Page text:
Get Your FREE Guide to Going Freelance
All the resources you need to transition into full-time freelance!
For most of us, anxiety is part of risk-taking. Without a little fear, taking the leap from your boring office job to becoming a full-time freelancer, just wouldn’t be as rewarding. And make no mistake, change is difficult, but also critical when it comes to your career success. The trick is not to let that fear of the unknown stop you from stepping up, and taking your turn at getting what you want—even if you have to create the opportunity for success, yourself.
This is the central theme in What to Do When It’s Your Turn, by Seth Godin. Godin is an award-winning author and entrepreneur, most known for his daily blog, books, and courses on marketing and business. I personally read What To Do When It’s Your Turn, in the early days of my freelancing career, and found myself buying in to the positive thinking and ‘can do’ attitude that the stories Godin has compiled, inspire.
This book helped me to start thinking about my goals in a more positive, self-motivated way, by taking a look at both the fear behind taking risks, and the amazing outcomes when you finally make a move, and go for it. This month in bookclub, we’re exploring how to get set up with the confidence you need to have the career of your dreams—it’s time to start reading!
In a Nutshell
Godin has organized his book to read much like a magazine, complete with glossy pictures and easy-to-read layouts. He combines stories from historical figures, with personal stories collected from friends and acquaintances, to make for an engaging, quick read. Seriously, I think I finished this book in one afternoon. Godin’s storytelling talent lays in transforming how you think about the outcomes of the tales he’s relaying to you. We all love a motivating story, but the book leaves you with solid understanding of how thought becomes action, and leads to achievement.
At the end of this book I felt really positive, and truly motivated to take a hard look at my own career goals—which I didn’t initially expect from such a unabashedly self-helpy seeming book. Even better, I didn’t feel like I was being fed comparisons that would make my goals and aspirations feel insignificant. The way Godin writes leads his reader to feel capable. Like, hey—we can totally do this. And when it comes to freelancing, or making any significant career move, that’s the first, and arguably most important, step.
Reasons to Read
I’ve found that most business books can be distilled into about 5 pages of concrete knowledge, and are essentially repackaging basic lessons so that you understand how to employ them in your own life. You need to form habits and reinforce the messages that will motivate and change you. In this way, you are training yourself for a lifetime of success.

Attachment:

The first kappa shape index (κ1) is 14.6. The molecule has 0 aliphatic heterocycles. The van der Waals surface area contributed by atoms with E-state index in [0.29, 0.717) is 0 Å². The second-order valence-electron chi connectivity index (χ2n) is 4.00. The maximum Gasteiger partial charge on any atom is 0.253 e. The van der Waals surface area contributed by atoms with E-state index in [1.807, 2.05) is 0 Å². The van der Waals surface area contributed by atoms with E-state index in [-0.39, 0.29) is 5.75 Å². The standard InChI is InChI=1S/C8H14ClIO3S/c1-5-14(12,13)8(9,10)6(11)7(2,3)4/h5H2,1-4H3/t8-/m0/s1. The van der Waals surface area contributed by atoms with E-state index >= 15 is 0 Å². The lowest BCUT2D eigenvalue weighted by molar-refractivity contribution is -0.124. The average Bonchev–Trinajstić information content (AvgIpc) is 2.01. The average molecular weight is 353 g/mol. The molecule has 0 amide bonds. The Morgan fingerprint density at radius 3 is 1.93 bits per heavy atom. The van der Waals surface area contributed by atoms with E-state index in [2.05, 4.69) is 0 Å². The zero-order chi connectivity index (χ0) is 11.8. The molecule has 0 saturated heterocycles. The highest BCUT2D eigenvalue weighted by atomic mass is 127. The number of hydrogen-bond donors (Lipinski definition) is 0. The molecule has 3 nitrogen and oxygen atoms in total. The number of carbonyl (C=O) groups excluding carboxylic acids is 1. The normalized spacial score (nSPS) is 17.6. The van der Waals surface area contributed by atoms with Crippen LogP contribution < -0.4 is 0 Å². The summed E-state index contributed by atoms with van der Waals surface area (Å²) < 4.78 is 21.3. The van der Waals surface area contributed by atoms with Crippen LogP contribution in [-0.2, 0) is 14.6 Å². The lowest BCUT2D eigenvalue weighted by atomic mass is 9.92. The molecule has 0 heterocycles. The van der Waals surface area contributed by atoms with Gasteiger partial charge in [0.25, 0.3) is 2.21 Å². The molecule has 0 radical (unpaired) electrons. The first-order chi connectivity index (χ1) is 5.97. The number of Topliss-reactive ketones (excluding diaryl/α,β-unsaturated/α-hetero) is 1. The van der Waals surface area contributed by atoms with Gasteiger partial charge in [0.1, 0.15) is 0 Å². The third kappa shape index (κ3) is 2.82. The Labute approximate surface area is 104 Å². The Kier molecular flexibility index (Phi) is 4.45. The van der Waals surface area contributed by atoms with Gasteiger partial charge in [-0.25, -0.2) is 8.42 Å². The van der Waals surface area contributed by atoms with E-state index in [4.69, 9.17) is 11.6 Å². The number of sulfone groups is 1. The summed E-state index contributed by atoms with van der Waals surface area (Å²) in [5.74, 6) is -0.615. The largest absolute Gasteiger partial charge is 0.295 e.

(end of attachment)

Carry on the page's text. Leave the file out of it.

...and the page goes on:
Throughout Godin’s book, there are about 40 stories that reinforce these messages of success, from historical figures, and from people personal to the author, by tracing back to the moment that they ‘took their turn’, or did something to change their situation. Through their stories, you as the reader connect effort directly to success, and can begin to understand the ways that action impacts success
My favorite part of how Godin explains success, is by discussing failure. Almost always, it’s failure that leads us to eventual success, because failure means that you’re putting yourself out there and trying things. Nothing happens, positive or negative, unless you’re out there making moves! This is especially applicable for freelancers. Maybe it takes you a few tries to get negotiating down pat. Maybe you’re mis-appraising your work. Or perhaps the idea of juggling clients keeps you up at night. Whatever the case, you’ll never learn how to manage those situations (and your fear around them) without real-world exposure. So why not jump in?
At 159 pages, this book flies by, so I suggest reading the whole thing. Because Godin relays his points with illustrations, personal stories, and stories from history, it reads like a magazine, and is aesthetically beautiful as well as entertaining.
For example, the book opens with the story of Annie Kenney, a suffragette from Manchester, who was most active during the early 1900s. Kenney ‘took her turn’ at a rally where she demanded that two politicians, both male, weigh in on if women should have the right to vote. Kenney was subsequently jailed for her outburst at the event, and went on to become a key player in the suffragette movement of the time. Godin’s point about Annie’s story, is that, while she made history, her role was dependent on taking a chance after she was lucky enough to be in the right place, at the right time—even if she was unaware of it in the moment.
The Critical Takeaway
I am personally not a fan of the New Year’s resolution because historically, the narrative isn’t a positive one. Making unrealistically grand promises as the year turns over is something of a human tradition—as is quitting those goals about a week, to a month, in.
Instead of the yearly, doomed resolution, I like to think about my goals in terms of the year as a whole. What do I want to accomplish tomorrow, next week, or next month? How am I breaking down my bigger goal into smaller action items that I can cross off every day or week? Am I waiting for my turn to come around, or am I deciding it’s my turn—and going after what I want?
If what I’m proposing is making you break out in a nervous sweat, never fear. Contrary to what you might think, being confident or organized or any number of other important skills, can totally be learned. And that way, when the opportunity for you to step up and take the job, or the classes, or the client, you’ll know that making a leap out of your comfort zone is just another part of success. Like Godin explains: sometimes it’s as easy as deciding that it’s your turn.